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Bits: Lock in your holiday € exchange rate now, Etihad First Class lounge in Abu Dhabi open

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News in brief:

Lock in your exchange rate now if travelling to Europe this Summer

There is general agreement that the £ will drop if the UK votes to leave the European Union on 23rd June.  Many are predicting a fall to parity – 1:1 – which would mean a 20% drop in the value of the Pound against the Euro.

(The £ has fallen by 5c in the last five days after a couple of opinion polls showed the ‘leave’ camp ahead’ so this is not an unrealistic scenario.)

If you are planning a holiday in the Eurozone which is not fully prepaid, you are looking at a potential 25% increase in the cost of your holiday.  A similar is expected against the US$ and other major currencies so you are not immune from the risk if you travelling further abroad.

A reader pointed out to me that Moneycorp allows you to reserve foreign currency via its website for collection up to a month in advance.  You do NOT pay in advance and there is no penalty if you fail to collect.  You are buying a free one-way option on the exchange rate.

Moneycorp is not at Heathrow but there are Central London branches where you could also pick up your money.  Alternatively, you could buy your currency now from someone else who offers a free buy-back guarantee which is valid beyond 23rd June.

Etihad First Class lounge

Etihad First Class Lounge now – finally – open

Etihad has, after a series of delays which began to rival those of the Qatar Airways First Class lounge at the new Doha airport, opened the doors on its First Class lounge in Abu Dhabi.

There is a special page on the Etihad website describing it.

The access rules are a bit odd in that you cannot get access if you arrived in Abu Dhabi in Etihad First Class but are transferring onto a two class route which does not have First.  On the other hand, top tier Etihad members can always get in, unlike the Concorde Room at Heathrow which is blocked to a BA Gold.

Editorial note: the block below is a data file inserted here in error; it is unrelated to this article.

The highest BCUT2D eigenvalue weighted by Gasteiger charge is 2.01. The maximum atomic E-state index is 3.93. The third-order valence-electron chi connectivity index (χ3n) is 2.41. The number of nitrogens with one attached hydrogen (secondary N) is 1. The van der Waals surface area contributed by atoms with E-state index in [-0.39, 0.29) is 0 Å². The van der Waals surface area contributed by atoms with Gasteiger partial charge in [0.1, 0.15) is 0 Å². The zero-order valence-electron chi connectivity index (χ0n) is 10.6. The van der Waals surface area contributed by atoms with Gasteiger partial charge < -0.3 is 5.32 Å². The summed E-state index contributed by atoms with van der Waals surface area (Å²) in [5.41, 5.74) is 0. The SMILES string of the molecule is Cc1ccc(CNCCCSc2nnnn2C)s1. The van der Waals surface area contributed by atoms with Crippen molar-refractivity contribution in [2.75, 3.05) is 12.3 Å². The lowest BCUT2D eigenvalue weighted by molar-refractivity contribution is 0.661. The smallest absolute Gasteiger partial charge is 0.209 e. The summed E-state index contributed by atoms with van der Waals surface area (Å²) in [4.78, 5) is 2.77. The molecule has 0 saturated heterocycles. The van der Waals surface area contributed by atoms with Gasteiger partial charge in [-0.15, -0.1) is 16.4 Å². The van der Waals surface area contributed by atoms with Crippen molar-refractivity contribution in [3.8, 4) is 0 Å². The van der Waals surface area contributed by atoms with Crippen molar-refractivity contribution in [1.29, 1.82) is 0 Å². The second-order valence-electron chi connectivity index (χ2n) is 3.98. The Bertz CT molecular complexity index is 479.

Another oddity is that, like Qatar, it is charging for the majority of spa and shave treatments.

The facilities do sound impressive though.  A bar with 75 premium spirits, a kids room with a Norland-trained nanny on duty at all times so you can leave your little ‘uns in safety, a full gym (but no gym kit provided oddly), a cigar lounge, a clothes pressing service and a fine dining restaurant is just the start of it.

I have 80,000 Etihad miles to use, and I am tempted to use them towards a one-way First Class trip out of Abu Dhabi next time I am in the Middle East.  I have never covered Emirates A380 First for HFP so I may try to tie both together in the same trip.  I’ll need to earn a few more brownie points from my wife before I’m allowed to disappear for a few days and do that though ……!

American Airlines

Massive changes to the American Airlines programme

American Airlines finally confirmed the details of its move to a revenue based loyalty programme yesterday.  Showing an astonishing lack of originality, it has simply copied the structure being used by United which was a direct copy of the one pioneered by Delta.  Who made it up at random, as far as I can tell.

The highlights are:

A new tier below Executive Platinum called Platinum Pro, mainly introduced to devalue the benefits of the huge number of Lifetime Platinum members that AA has

Revenue based earning from travel after 1st August (only applies to AA flights and not partner airlines)